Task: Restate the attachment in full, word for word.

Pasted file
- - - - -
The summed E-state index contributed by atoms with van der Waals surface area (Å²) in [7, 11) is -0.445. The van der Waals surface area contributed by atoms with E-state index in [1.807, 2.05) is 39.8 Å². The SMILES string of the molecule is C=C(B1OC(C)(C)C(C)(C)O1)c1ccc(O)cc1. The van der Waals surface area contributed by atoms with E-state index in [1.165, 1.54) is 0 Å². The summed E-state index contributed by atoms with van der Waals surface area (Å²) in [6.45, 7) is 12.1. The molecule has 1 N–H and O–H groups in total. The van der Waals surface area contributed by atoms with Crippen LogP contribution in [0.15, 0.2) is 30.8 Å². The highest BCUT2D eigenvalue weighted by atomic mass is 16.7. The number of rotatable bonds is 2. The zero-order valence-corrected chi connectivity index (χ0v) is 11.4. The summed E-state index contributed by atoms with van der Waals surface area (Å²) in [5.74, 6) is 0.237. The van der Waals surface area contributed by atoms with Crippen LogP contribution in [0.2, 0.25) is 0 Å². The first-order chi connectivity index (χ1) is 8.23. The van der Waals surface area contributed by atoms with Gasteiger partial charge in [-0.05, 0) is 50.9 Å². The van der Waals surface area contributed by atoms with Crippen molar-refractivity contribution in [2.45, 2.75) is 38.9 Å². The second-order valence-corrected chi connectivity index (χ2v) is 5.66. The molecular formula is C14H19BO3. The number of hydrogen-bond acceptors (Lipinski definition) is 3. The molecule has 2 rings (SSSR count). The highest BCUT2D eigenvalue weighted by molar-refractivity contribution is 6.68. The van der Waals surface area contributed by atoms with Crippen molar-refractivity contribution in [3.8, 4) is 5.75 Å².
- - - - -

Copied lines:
The summed E-state index contributed by atoms with van der Waals surface area (Å²) in [7, 11) is -0.445. The van der Waals surface area contributed by atoms with E-state index in [1.807, 2.05) is 39.8 Å². The SMILES string of the molecule is C=C(B1OC(C)(C)C(C)(C)O1)c1ccc(O)cc1. The van der Waals surface area contributed by atoms with E-state index in [1.165, 1.54) is 0 Å². The summed E-state index contributed by atoms with van der Waals surface area (Å²) in [6.45, 7) is 12.1. The molecule has 1 N–H and O–H groups in total. The van der Waals surface area contributed by atoms with Crippen LogP contribution in [0.15, 0.2) is 30.8 Å². The highest BCUT2D eigenvalue weighted by atomic mass is 16.7. The number of rotatable bonds is 2. The zero-order valence-corrected chi connectivity index (χ0v) is 11.4. The summed E-state index contributed by atoms with van der Waals surface area (Å²) in [5.74, 6) is 0.237. The van der Waals surface area contributed by atoms with Crippen LogP contribution in [0.2, 0.25) is 0 Å². The first-order chi connectivity index (χ1) is 8.23. The van der Waals surface area contributed by atoms with Gasteiger partial charge in [-0.05, 0) is 50.9 Å². The van der Waals surface area contributed by atoms with Crippen molar-refractivity contribution in [2.45, 2.75) is 38.9 Å². The second-order valence-corrected chi connectivity index (χ2v) is 5.66. The molecular formula is C14H19BO3. The number of hydrogen-bond acceptors (Lipinski definition) is 3. The molecule has 2 rings (SSSR count). The highest BCUT2D eigenvalue weighted by molar-refractivity contribution is 6.68. The van der Waals surface area contributed by atoms with Crippen molar-refractivity contribution in [3.8, 4) is 5.75 Å².